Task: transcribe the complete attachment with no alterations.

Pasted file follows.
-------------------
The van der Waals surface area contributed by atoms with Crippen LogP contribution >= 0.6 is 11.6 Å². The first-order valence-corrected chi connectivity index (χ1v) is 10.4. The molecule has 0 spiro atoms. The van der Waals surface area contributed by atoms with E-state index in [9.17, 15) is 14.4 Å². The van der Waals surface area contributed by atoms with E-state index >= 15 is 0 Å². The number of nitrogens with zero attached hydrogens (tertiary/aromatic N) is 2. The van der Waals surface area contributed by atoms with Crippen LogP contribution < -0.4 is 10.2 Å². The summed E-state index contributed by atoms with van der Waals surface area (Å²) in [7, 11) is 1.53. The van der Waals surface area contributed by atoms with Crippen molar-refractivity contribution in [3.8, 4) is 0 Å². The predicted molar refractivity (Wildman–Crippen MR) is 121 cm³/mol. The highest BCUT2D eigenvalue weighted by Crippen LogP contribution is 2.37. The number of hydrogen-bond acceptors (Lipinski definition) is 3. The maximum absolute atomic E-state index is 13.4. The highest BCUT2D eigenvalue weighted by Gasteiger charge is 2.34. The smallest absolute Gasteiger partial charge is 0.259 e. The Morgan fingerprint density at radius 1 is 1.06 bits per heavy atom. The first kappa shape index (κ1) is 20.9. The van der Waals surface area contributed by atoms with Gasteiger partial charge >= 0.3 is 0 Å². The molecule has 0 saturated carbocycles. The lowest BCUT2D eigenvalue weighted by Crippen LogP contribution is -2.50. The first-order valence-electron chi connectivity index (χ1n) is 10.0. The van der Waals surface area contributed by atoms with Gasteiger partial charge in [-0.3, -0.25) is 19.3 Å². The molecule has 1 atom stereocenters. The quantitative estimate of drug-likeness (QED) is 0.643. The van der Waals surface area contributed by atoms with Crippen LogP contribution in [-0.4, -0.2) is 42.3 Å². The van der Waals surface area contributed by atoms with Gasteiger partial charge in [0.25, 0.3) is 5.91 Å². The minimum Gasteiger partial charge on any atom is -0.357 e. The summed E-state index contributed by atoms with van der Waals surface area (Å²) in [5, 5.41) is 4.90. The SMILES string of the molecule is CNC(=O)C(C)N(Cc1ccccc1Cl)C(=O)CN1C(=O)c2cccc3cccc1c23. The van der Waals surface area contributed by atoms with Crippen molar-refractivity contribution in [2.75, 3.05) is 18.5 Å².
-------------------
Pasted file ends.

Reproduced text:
The van der Waals surface area contributed by atoms with Crippen LogP contribution >= 0.6 is 11.6 Å². The first-order valence-corrected chi connectivity index (χ1v) is 10.4. The molecule has 0 spiro atoms. The van der Waals surface area contributed by atoms with E-state index in [9.17, 15) is 14.4 Å². The van der Waals surface area contributed by atoms with E-state index >= 15 is 0 Å². The number of nitrogens with zero attached hydrogens (tertiary/aromatic N) is 2. The van der Waals surface area contributed by atoms with Crippen LogP contribution < -0.4 is 10.2 Å². The summed E-state index contributed by atoms with van der Waals surface area (Å²) in [7, 11) is 1.53. The van der Waals surface area contributed by atoms with Crippen molar-refractivity contribution in [3.8, 4) is 0 Å². The predicted molar refractivity (Wildman–Crippen MR) is 121 cm³/mol. The highest BCUT2D eigenvalue weighted by Crippen LogP contribution is 2.37. The number of hydrogen-bond acceptors (Lipinski definition) is 3. The maximum absolute atomic E-state index is 13.4. The highest BCUT2D eigenvalue weighted by Gasteiger charge is 2.34. The smallest absolute Gasteiger partial charge is 0.259 e. The Morgan fingerprint density at radius 1 is 1.06 bits per heavy atom. The first kappa shape index (κ1) is 20.9. The van der Waals surface area contributed by atoms with Gasteiger partial charge >= 0.3 is 0 Å². The molecule has 0 saturated carbocycles. The lowest BCUT2D eigenvalue weighted by Crippen LogP contribution is -2.50. The first-order valence-electron chi connectivity index (χ1n) is 10.0. The van der Waals surface area contributed by atoms with Gasteiger partial charge in [-0.3, -0.25) is 19.3 Å². The molecule has 1 atom stereocenters. The quantitative estimate of drug-likeness (QED) is 0.643. The van der Waals surface area contributed by atoms with Crippen LogP contribution in [-0.4, -0.2) is 42.3 Å². The van der Waals surface area contributed by atoms with Gasteiger partial charge in [0.25, 0.3) is 5.91 Å². The minimum Gasteiger partial charge on any atom is -0.357 e. The summed E-state index contributed by atoms with van der Waals surface area (Å²) in [5, 5.41) is 4.90. The SMILES string of the molecule is CNC(=O)C(C)N(Cc1ccccc1Cl)C(=O)CN1C(=O)c2cccc3cccc1c23. The van der Waals surface area contributed by atoms with Crippen molar-refractivity contribution in [2.75, 3.05) is 18.5 Å².